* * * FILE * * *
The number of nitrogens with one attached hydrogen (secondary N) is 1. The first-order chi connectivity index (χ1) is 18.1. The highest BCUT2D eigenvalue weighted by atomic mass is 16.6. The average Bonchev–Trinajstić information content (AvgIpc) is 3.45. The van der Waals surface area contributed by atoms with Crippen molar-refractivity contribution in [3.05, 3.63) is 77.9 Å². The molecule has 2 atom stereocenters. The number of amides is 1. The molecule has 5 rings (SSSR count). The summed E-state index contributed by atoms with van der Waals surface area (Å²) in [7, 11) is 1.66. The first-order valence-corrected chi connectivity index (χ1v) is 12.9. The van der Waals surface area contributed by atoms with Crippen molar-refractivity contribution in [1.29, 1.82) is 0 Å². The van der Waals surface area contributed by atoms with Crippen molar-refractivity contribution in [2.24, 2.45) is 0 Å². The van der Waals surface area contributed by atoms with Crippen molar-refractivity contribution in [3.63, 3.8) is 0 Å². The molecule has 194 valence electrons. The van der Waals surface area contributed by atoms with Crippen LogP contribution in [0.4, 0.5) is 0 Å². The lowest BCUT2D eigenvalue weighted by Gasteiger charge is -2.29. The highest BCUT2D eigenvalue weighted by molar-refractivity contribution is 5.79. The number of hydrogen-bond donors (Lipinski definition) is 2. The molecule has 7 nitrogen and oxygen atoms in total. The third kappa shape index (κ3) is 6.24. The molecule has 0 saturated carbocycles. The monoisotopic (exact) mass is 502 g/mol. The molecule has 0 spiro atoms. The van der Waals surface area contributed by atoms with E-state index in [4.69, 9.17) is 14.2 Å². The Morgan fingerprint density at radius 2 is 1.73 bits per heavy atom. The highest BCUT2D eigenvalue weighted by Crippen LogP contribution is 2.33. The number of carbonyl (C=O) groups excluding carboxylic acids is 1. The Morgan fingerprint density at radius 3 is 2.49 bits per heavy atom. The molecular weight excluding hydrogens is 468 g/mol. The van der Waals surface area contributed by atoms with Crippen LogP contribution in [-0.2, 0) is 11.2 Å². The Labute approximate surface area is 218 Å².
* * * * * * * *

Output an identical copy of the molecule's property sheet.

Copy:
The number of nitrogens with one attached hydrogen (secondary N) is 1. The first-order chi connectivity index (χ1) is 18.1. The highest BCUT2D eigenvalue weighted by atomic mass is 16.6. The average Bonchev–Trinajstić information content (AvgIpc) is 3.45. The van der Waals surface area contributed by atoms with Crippen molar-refractivity contribution in [3.05, 3.63) is 77.9 Å². The molecule has 2 atom stereocenters. The number of amides is 1. The molecule has 5 rings (SSSR count). The summed E-state index contributed by atoms with van der Waals surface area (Å²) in [7, 11) is 1.66. The first-order valence-corrected chi connectivity index (χ1v) is 12.9. The van der Waals surface area contributed by atoms with Crippen molar-refractivity contribution in [1.29, 1.82) is 0 Å². The van der Waals surface area contributed by atoms with Crippen molar-refractivity contribution in [2.24, 2.45) is 0 Å². The van der Waals surface area contributed by atoms with Crippen molar-refractivity contribution in [3.63, 3.8) is 0 Å². The molecule has 194 valence electrons. The van der Waals surface area contributed by atoms with Crippen LogP contribution in [0.4, 0.5) is 0 Å². The lowest BCUT2D eigenvalue weighted by Gasteiger charge is -2.29. The highest BCUT2D eigenvalue weighted by molar-refractivity contribution is 5.79. The number of hydrogen-bond donors (Lipinski definition) is 2. The molecule has 7 nitrogen and oxygen atoms in total. The third kappa shape index (κ3) is 6.24. The molecule has 0 saturated carbocycles. The monoisotopic (exact) mass is 502 g/mol. The molecule has 0 spiro atoms. The van der Waals surface area contributed by atoms with E-state index in [4.69, 9.17) is 14.2 Å². The Morgan fingerprint density at radius 2 is 1.73 bits per heavy atom. The highest BCUT2D eigenvalue weighted by Crippen LogP contribution is 2.33. The number of carbonyl (C=O) groups excluding carboxylic acids is 1. The Morgan fingerprint density at radius 3 is 2.49 bits per heavy atom. The molecular weight excluding hydrogens is 468 g/mol. The van der Waals surface area contributed by atoms with Crippen LogP contribution in [-0.2, 0) is 11.2 Å². The Labute approximate surface area is 218 Å².